Orbital Sciences rocket explodes on launch

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paperburn1
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Re: Orbital Sciences rocket explodes on launch

Post by paperburn1 »

It is my understanding that this was the first test of a new fuel type. It was polymer-plastic based rather than normal rubber tire based product that they were using. Ground test of this fuel were performed successfully with no indication of any problems. It's my understanding that the reason for switching to this fuel type was to provide a little bit more thrust.
I am not a nuclear physicist, but play one on the internet.

KitemanSA
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Re: Orbital Sciences rocket explodes on launch

Post by KitemanSA »

D Tibbets wrote:Probably, as I suspect the clamps holding the rocket down are not released till telemetry indicates both liquid fueled engines operating normally with full thrust built up. This is different from solid boosters where it is goodby once the solid rocket is lit. This happend once with the shuttle. The main engines were started, an anomaly was detected before the solids were lit, so the launch was aborted.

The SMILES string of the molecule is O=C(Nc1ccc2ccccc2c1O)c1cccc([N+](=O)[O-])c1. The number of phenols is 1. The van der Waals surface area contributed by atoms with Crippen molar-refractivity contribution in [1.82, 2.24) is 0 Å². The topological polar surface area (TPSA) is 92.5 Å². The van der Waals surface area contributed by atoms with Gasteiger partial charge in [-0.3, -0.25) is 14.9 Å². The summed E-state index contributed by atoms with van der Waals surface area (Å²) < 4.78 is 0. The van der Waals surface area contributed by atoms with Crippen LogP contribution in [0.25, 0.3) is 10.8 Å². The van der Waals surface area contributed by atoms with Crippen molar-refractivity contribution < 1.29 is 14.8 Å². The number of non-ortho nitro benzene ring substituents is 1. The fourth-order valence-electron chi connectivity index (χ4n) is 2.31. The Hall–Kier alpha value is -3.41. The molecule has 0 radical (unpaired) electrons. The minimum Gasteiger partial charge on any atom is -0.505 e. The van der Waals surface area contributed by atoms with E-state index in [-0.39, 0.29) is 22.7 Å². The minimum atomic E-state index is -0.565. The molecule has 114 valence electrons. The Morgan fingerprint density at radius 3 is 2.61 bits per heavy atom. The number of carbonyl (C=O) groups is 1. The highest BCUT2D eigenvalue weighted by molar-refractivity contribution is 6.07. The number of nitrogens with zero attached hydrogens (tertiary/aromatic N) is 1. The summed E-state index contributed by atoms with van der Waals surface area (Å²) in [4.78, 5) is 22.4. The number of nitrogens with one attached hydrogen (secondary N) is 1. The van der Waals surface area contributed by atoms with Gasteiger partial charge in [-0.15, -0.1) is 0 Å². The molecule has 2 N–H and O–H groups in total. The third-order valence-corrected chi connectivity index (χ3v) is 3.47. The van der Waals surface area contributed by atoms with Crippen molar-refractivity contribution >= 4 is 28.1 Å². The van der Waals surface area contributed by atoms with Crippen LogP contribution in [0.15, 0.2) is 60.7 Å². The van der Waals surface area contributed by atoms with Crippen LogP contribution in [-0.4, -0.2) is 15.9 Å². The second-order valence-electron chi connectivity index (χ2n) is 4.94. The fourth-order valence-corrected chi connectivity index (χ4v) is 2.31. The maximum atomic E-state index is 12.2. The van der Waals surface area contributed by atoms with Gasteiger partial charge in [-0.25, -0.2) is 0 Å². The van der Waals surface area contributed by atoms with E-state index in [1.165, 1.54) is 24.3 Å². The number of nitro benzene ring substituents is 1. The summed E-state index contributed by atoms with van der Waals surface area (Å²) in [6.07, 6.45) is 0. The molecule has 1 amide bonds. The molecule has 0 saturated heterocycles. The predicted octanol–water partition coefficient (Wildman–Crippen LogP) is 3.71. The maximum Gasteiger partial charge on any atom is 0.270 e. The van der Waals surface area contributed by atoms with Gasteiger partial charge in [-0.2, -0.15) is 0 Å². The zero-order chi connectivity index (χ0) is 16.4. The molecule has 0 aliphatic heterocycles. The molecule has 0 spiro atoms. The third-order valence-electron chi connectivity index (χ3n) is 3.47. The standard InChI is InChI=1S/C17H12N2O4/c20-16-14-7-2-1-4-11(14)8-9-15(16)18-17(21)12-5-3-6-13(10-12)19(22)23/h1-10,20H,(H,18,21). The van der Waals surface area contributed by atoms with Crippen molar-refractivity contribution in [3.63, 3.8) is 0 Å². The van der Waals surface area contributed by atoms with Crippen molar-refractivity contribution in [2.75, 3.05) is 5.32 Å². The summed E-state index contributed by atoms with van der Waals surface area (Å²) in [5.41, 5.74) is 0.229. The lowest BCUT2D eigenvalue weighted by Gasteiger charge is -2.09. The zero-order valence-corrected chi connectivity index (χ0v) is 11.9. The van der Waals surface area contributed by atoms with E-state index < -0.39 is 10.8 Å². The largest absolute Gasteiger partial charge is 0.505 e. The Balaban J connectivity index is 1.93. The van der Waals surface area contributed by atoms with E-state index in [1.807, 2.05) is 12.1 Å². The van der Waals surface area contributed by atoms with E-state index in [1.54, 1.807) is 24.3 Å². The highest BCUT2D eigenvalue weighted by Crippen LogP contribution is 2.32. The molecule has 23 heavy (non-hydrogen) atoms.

I was in the VIP stands when that happened. Total disappointment.

Aero
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Re: Orbital Sciences rocket explodes on launch

Post by Aero »

Do we have a thread regarding the SS2 failure in flight test? One dead, the other pilot is in critical condition.
Aero

GIThruster
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Re: Orbital Sciences rocket explodes on launch

Post by GIThruster »